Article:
- From 2027, reception to Key Stage 2 progress measures will be published for all-through primary schools, but not for those with a different age range;
- First and infant schools will continue not to have progress measures published. These schools will continue to be responsible for demonstrating the progress their pupils have made to Ofsted and those with an interest in school performance; and
- Middle and junior schools will be in a similar position to first and infant schools with responsibility for evidencing progress based on their own assessment information.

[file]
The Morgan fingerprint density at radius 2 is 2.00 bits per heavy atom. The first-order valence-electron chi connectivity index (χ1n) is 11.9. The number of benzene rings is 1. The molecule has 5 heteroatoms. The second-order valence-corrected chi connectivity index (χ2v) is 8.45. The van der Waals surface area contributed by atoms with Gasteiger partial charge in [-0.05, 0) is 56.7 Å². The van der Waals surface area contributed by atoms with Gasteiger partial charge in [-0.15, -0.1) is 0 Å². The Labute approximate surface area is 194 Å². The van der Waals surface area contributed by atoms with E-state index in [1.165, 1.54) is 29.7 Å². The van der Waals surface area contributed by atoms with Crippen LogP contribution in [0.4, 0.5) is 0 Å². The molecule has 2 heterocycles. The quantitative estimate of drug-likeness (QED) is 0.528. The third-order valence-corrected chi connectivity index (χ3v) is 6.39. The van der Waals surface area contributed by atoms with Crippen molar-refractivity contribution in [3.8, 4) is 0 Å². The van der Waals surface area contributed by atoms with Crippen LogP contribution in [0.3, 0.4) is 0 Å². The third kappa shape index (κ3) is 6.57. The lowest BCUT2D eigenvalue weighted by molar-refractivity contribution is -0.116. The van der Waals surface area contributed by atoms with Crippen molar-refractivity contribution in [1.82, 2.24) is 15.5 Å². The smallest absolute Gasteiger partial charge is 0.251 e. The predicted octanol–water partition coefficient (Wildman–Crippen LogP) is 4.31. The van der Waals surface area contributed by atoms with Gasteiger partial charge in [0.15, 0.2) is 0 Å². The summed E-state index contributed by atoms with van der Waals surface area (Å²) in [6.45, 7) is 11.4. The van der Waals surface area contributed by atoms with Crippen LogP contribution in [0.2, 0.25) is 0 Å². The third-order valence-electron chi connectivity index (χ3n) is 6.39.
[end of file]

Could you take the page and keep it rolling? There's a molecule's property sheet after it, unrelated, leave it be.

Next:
Carole Willis, Chief Executive of NFER said:
We are pleased to have been selected as DfE’s preferred supplier for the new Reception Baseline Assessment. As a not-for-profit organisation, we are committed to projects that will improve education and outcomes for children and young people, such as our recent work on teacher recruitment and retention, and our work on social mobility.
NFER has been developing robust assessments for over 70 years, for use by teachers, schools and government agencies. Our experience in producing a Reception Baseline Assessment in 2015 demonstrated that it is possible to undertake a robust assessment of children’s language, literacy and numeracy skills at this age. Reception children enjoy taking our assessment – which involves using resources such as counting teddy bears, plastic shapes and picture sequencing cards, reflecting familiar classroom practice.